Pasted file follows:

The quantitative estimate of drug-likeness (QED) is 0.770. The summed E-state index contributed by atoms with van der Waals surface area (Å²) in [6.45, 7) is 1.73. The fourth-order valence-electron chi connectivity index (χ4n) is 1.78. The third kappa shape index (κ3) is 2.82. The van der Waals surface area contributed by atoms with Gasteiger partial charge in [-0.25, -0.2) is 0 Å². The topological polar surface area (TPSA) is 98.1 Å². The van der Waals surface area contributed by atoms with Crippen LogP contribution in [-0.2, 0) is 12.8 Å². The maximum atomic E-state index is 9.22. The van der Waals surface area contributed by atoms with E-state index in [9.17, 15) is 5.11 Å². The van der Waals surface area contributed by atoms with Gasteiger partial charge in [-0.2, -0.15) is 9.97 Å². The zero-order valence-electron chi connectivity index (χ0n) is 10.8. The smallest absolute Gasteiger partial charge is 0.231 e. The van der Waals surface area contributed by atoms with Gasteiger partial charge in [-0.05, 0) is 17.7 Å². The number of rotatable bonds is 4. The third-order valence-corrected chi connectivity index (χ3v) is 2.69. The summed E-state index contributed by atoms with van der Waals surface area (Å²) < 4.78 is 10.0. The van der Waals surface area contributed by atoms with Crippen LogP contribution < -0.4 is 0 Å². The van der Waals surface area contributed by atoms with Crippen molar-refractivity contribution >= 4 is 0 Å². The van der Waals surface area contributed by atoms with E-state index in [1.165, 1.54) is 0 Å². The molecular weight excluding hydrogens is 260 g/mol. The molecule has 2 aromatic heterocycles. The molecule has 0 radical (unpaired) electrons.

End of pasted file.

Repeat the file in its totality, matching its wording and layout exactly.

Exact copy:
The quantitative estimate of drug-likeness (QED) is 0.770. The summed E-state index contributed by atoms with van der Waals surface area (Å²) in [6.45, 7) is 1.73. The fourth-order valence-electron chi connectivity index (χ4n) is 1.78. The third kappa shape index (κ3) is 2.82. The van der Waals surface area contributed by atoms with Gasteiger partial charge in [-0.25, -0.2) is 0 Å². The topological polar surface area (TPSA) is 98.1 Å². The van der Waals surface area contributed by atoms with Crippen LogP contribution in [-0.2, 0) is 12.8 Å². The maximum atomic E-state index is 9.22. The van der Waals surface area contributed by atoms with E-state index in [9.17, 15) is 5.11 Å². The van der Waals surface area contributed by atoms with Gasteiger partial charge in [-0.2, -0.15) is 9.97 Å². The zero-order valence-electron chi connectivity index (χ0n) is 10.8. The smallest absolute Gasteiger partial charge is 0.231 e. The van der Waals surface area contributed by atoms with Gasteiger partial charge in [-0.05, 0) is 17.7 Å². The number of rotatable bonds is 4. The third-order valence-corrected chi connectivity index (χ3v) is 2.69. The summed E-state index contributed by atoms with van der Waals surface area (Å²) < 4.78 is 10.0. The van der Waals surface area contributed by atoms with Crippen LogP contribution < -0.4 is 0 Å². The van der Waals surface area contributed by atoms with Crippen molar-refractivity contribution >= 4 is 0 Å². The van der Waals surface area contributed by atoms with E-state index in [1.165, 1.54) is 0 Å². The molecular weight excluding hydrogens is 260 g/mol. The molecule has 2 aromatic heterocycles. The molecule has 0 radical (unpaired) electrons.